It’s important to be skeptical of attempts to simplify these kinds of findings as evidence for the brain’s “buy button”, or “approval meter.” Dopaminergic brain systems evolved to help their owners anticipate, forage, and act in the face of uncertainty, not predict trends in teenybopper stardom. Still, this study is among the most compelling in the nascent field of neuromarketing. It also helps to address critics of one of the field’s early eyebrow raising pledges: that a consumer’s brain might provide better information about future purchases than the consumer.
Similar to what others have seen, the authors of the teen song study found that experimental subjects were not skilled at predicting which songs would go on to become popular. This leads to something of a puzzle. How can a noisy, indirect, and heavily processed signal from the brain tell you more than asking someone “hey, do you like that song?”
The reasons are unclear, but there are many interesting possibilities. Of course, there’s always a chance this is due to some kind of methodological shortcoming. Maybe the questionnaires on song likability were poorly worded, or otherwise insufficient to elicit good guesses about a song’s future popularity. Another possibility is that we’re a bit dishonest with ourselves. When asked which songs we most like, we might bow to perceived expectations, for example, downplaying our embarrassing inner rapture over Justin Bieber, or overstating our enjoyment of Miles Davis.
Alternatively, the problem may not be willful dishonesty, but rather simple ignorance about what goes on in our brains. There could just be a complex array of so-called ‘metacognitive’ processes intervening between the raw, visceral assessment of a song and our report of whether we like it. Enjoying a song in the moment -- which the study examined – may be relatively simple but hidden to self interrogation. By contrast, making a case, even implicitly, that you like or dislike a song probably makes additional demands on cognitive systems for memory (does this sound like other things I like?) and forecasting (is this a cool, potentially popular riff, or just weird?). For someone in the business of predicting a hit, all of this ‘thinking about liking’ may just be noise.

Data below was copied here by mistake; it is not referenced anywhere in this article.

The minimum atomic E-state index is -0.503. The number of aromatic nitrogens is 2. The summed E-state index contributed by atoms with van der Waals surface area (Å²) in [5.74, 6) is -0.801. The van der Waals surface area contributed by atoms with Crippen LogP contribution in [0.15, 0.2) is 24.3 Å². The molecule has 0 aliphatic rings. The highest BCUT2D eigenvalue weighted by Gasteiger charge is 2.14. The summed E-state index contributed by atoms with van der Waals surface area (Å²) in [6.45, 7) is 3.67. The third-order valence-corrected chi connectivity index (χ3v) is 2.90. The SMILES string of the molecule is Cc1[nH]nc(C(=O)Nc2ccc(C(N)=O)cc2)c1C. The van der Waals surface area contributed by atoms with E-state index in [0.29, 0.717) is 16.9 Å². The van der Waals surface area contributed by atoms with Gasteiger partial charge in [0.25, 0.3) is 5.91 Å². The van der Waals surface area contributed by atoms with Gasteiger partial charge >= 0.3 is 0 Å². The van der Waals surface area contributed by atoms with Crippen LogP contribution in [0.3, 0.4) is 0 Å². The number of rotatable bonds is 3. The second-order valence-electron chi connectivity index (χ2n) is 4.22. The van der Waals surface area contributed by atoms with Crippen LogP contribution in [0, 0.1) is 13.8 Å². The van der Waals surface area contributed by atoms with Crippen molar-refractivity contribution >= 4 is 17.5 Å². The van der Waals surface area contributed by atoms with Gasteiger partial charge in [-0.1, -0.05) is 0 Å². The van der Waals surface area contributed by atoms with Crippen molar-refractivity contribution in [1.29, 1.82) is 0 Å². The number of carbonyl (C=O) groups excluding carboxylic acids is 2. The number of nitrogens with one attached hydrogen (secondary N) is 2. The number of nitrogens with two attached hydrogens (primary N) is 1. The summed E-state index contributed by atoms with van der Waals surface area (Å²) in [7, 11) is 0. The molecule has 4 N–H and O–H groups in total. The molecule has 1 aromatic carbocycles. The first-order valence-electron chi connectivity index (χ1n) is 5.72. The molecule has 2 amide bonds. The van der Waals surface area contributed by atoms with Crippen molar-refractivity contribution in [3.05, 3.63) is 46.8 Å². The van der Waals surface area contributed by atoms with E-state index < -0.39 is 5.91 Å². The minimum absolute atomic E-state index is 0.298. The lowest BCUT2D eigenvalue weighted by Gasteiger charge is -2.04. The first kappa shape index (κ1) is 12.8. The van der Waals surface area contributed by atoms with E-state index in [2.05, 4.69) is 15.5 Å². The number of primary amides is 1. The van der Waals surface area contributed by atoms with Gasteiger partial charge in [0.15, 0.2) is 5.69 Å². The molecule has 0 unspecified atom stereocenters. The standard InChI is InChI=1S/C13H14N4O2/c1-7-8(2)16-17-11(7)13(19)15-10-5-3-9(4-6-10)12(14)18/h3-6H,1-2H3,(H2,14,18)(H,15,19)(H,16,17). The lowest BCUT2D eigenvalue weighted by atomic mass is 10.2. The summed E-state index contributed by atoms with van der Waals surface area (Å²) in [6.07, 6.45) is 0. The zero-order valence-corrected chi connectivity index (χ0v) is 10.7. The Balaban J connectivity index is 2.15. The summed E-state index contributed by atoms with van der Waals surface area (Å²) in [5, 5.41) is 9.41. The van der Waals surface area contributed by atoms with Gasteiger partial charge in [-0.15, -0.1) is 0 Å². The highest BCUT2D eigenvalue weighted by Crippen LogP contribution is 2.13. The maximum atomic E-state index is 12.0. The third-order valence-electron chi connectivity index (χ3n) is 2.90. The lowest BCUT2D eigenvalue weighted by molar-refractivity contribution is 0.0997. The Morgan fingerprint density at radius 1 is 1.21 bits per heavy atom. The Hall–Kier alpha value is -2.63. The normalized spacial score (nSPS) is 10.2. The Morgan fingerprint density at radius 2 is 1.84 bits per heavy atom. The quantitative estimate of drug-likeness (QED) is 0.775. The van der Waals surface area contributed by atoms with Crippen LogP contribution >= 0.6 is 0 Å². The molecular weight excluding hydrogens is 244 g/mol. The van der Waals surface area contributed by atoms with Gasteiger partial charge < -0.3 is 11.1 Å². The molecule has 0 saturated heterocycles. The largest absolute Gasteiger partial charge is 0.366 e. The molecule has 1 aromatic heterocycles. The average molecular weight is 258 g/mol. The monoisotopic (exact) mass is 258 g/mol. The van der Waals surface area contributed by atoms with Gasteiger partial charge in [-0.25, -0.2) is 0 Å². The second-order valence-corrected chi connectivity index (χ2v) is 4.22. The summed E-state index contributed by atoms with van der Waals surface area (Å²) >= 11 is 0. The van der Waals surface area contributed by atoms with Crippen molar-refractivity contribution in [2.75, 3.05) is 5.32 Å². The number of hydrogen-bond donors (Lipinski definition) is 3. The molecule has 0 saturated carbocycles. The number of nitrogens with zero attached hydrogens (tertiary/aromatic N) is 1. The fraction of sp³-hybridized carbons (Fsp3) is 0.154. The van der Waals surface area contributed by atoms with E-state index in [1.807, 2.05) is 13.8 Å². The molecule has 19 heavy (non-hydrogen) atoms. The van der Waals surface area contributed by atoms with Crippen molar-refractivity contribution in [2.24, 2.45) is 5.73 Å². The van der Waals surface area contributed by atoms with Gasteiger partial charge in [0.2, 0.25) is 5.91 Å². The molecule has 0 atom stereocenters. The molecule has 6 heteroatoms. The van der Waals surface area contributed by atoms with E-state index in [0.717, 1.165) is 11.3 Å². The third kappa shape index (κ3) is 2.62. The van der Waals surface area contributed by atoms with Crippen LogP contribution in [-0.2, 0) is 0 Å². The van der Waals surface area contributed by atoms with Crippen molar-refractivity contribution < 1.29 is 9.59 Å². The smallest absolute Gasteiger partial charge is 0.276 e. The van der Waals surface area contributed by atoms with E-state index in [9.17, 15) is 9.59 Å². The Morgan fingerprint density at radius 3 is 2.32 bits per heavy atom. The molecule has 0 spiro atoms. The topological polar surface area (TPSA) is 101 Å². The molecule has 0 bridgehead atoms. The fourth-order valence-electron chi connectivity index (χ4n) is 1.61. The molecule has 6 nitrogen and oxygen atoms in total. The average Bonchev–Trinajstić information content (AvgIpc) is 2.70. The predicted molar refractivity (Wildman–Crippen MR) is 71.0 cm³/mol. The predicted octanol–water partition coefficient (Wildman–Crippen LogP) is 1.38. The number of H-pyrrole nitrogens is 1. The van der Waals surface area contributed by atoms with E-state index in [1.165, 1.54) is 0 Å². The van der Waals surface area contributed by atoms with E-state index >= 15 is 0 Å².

Which raises yet another, admittedly speculative, possibility. Perhaps songs or other pop culture ideas don’t necessarily become popular because they’re likable by some common, aesthetic criteria that can be easily articulated. It may be that what was observed in the brain scans collected by Bern and Moore wasn’t so much a correlate of pleasure, or intrigue, but something more like ‘catchiness.’ If that’s the case, we may have been given a glimpse of new ideas and memes, just starting to take hold in the brain.
Are you a scientist who specializes in neuroscience, cognitive science, or psychology? And have you read a recent peer-reviewed paper that you would like to write about? Please send suggestions to Mind Matters editor Gareth Cook, a Pulitzer prize-winning journalist at the Boston Globe. He can be reached at garethideas AT gmail.com or Twitter @garethideas.